Elizabeth86 wrote:Currently I am homeschooling my oldest son for his first year of school in Kindergarten. I have been told again and again to keep K simple and I have.
This is what we do
Phonic - The Reading Lesson
We read books together
Writing - We just practice in a basic dollar store alphabet workbook
Math - Singapore Math Essentials Workbook
We have dabbled in Five in a Row, but get wrapped up in blogs and pinterest and try to do way to much and waste too much time planning that I don't have, so I'm working on a different approach for science and social studies for K. I made a list based on state standards of what he'd cover in public school and just piecing together lesson based on this for science and social studies. I like this approach, but I don't like piecing it together.
I am already thinking about 1st grade next year because I'm having a terrible time thinking about what curriculum might work.
Anyone want to make some suggestions?
Religious or secular, I'm good either way.
I feel I need something that require minimal planning. I'm super busy, I have a 3 year old and a 1 year old too.
I lean toward traditional like bju or a beka, but I'm so scared because so many say that it is really tough. Also, cost isn't a big factor, my husband promised $1000 from our tax return to buy curriculum, but I'm just scared spending that much money and then hating it. What would I do then?
I LOVE the thought of the literature based ones like book shark, moving beyond the page, sonlight, but it doesn't seem the traditional approach to school and that worries me.
I have no idea what the future holds, but it is my desire to homeschool the early years and then private or public school as they get older. Maybe somewhere from 4-6 th grade we would make that transition if they felt ready. I don't feel confident about the older years and it is my desire for them to go out and experience the world away from me in school, but just not at 4 years old. I feel there is a lot to be gained to have them home when they are little.
Sorry I'm so nervous about this, I'm just a really black and white person and this gray area of curriculum choice is killing me. I do best when I am told I must do a. b. and c. I need to mark things off lists.
Thanks for your help. If I left out any info that might be helpful just ask.
What you're doing sounds just fine for a little person who is 5ish.
Why do you think that homeschooling must follow the "traditional approach"? If you wanted a "traditional approach to school," you'd enroll him in school, right? Homeschooling by definition is not "traditional."
Or, to put it another way, historically children learned at home until they were 10 or older (partly depending on their socio-economic status). The concept of compulsory education, where children are pigeonholed for 12 years with other children exactly the same age, is a new blip on the timeline.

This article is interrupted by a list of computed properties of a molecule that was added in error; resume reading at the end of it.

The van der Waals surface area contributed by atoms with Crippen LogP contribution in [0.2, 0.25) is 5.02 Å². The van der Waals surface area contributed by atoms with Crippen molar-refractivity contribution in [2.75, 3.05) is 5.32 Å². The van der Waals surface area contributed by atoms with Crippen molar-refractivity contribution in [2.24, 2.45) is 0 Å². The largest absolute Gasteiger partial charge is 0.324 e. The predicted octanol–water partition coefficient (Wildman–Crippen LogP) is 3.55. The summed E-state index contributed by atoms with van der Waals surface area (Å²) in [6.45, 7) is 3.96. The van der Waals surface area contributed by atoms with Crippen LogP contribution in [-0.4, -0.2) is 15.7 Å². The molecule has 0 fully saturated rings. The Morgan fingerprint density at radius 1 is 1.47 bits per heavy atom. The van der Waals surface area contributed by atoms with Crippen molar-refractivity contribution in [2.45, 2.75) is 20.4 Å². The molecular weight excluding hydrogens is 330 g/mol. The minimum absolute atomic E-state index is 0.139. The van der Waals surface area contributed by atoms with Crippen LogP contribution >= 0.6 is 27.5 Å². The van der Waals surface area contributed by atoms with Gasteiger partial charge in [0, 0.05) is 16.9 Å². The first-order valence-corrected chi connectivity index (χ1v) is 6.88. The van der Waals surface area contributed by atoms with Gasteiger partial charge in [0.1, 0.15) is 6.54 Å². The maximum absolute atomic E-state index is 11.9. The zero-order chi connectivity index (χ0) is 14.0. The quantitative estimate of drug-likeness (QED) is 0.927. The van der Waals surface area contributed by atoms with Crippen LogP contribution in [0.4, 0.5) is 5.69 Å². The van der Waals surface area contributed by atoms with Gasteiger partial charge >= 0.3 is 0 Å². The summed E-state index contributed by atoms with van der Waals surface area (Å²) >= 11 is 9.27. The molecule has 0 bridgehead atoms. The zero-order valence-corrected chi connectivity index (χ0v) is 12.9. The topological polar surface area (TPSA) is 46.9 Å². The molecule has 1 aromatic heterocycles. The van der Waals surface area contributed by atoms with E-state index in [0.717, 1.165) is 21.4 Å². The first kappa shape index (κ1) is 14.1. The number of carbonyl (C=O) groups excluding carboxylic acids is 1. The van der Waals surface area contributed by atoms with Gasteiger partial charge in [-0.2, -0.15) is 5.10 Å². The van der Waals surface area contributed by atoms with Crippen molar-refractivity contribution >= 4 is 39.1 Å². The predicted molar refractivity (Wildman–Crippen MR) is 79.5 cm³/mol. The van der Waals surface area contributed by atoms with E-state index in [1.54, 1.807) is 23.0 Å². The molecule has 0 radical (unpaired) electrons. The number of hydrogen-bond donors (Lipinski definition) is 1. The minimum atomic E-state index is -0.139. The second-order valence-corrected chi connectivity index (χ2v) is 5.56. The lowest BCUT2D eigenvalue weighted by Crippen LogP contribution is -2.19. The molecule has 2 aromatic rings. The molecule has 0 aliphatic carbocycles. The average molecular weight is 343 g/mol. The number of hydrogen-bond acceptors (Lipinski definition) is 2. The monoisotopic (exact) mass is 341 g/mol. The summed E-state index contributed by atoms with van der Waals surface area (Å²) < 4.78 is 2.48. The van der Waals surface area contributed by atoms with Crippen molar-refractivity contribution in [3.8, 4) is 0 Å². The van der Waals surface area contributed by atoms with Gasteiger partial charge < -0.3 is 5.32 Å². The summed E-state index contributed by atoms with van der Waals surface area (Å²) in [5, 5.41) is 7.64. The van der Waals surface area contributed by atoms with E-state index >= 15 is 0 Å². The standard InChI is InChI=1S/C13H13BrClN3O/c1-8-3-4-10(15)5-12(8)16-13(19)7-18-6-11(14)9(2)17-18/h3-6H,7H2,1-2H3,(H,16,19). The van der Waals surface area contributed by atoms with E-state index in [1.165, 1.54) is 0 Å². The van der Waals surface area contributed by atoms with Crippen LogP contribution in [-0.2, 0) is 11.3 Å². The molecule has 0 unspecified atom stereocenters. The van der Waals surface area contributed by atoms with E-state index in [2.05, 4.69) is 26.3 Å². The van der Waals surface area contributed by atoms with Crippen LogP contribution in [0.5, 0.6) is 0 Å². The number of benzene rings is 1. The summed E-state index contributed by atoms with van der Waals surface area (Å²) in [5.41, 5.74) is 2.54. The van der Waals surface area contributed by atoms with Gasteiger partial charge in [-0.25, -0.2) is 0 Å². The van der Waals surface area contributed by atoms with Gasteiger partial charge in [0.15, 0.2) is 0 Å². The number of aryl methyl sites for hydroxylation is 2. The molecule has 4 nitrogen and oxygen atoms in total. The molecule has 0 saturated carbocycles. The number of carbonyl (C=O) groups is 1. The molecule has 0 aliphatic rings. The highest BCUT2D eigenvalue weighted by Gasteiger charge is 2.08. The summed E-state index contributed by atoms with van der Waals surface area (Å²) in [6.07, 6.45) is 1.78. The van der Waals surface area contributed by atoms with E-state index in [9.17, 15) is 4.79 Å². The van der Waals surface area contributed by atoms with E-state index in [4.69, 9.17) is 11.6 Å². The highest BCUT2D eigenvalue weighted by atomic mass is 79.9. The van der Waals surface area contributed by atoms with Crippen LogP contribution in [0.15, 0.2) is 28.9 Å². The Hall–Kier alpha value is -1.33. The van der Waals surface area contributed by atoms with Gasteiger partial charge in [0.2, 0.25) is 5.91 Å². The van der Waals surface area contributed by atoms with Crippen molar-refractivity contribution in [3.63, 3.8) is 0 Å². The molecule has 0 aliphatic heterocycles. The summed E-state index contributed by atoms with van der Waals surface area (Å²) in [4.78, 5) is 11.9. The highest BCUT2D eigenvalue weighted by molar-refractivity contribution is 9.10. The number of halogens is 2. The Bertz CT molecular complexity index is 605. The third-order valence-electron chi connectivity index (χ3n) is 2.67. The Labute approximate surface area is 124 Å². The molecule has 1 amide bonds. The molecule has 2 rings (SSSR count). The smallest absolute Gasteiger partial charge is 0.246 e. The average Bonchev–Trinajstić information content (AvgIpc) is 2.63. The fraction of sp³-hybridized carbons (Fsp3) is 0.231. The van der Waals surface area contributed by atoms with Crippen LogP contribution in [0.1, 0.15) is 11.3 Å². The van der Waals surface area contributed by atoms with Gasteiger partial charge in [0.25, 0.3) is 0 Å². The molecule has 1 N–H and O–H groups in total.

It is not that BJUP or ABeka are "really tough;" it is that they were designed for a classroom of children all the same age who are captive audiences; they must all learn the same thing at the same time at the same grade level for all subjects, and trying to do that at home can be disastrous. We homeschoolers know the truth: that children learn different things at different levels, and that there are a multitudinous number of ways to learn things. Homeschooling gives us the freedom to teach our children what they need to know, when they need to know, in the way they will learn it best.
Homeschooling will be an education for you, too.
Of course you don't feel confident about the older years. You will feel differently after you've been homeschooling for five or six years.
There are many ways for children to have experience away from you without their being sent away every day, five days a week, for six to eight hours. During that time, your children will not be taught by other mature, experienced adults; they will be mostly taught by other children who are equally as immature.
As far as what kinds of materials to use, I am unimpressed by the Reading Lesson, although it's fine for now. It is not strong phonics; "whole language" is just another term for sight reading, which has been completely debunked as an effective method for teaching children to read. If you are unsure of this, look for "Why Johnny Still Can't Read" in your local library. There are a number of methods that are solid phonics: Spalding and its spin-offs (Spell to Write and Read, Logic of English, All About Spelling, and more) Ordinary Parent's Guide to Teaching Reading, Victory Drill Book, and more.
Many people love Singapore, so you're good to go there.
You have plenty of time to think about everything else. Look for a local homeschool support group and visit with the folks there. Attend a homeschool convention or book fair. Go to the library and look for any books on homeschooling and educate yourself.
And yes, yes, yes, it is just fine to do something light for younger children.
If you decide to enroll your child in school, the only things that will matter are his English and math skills.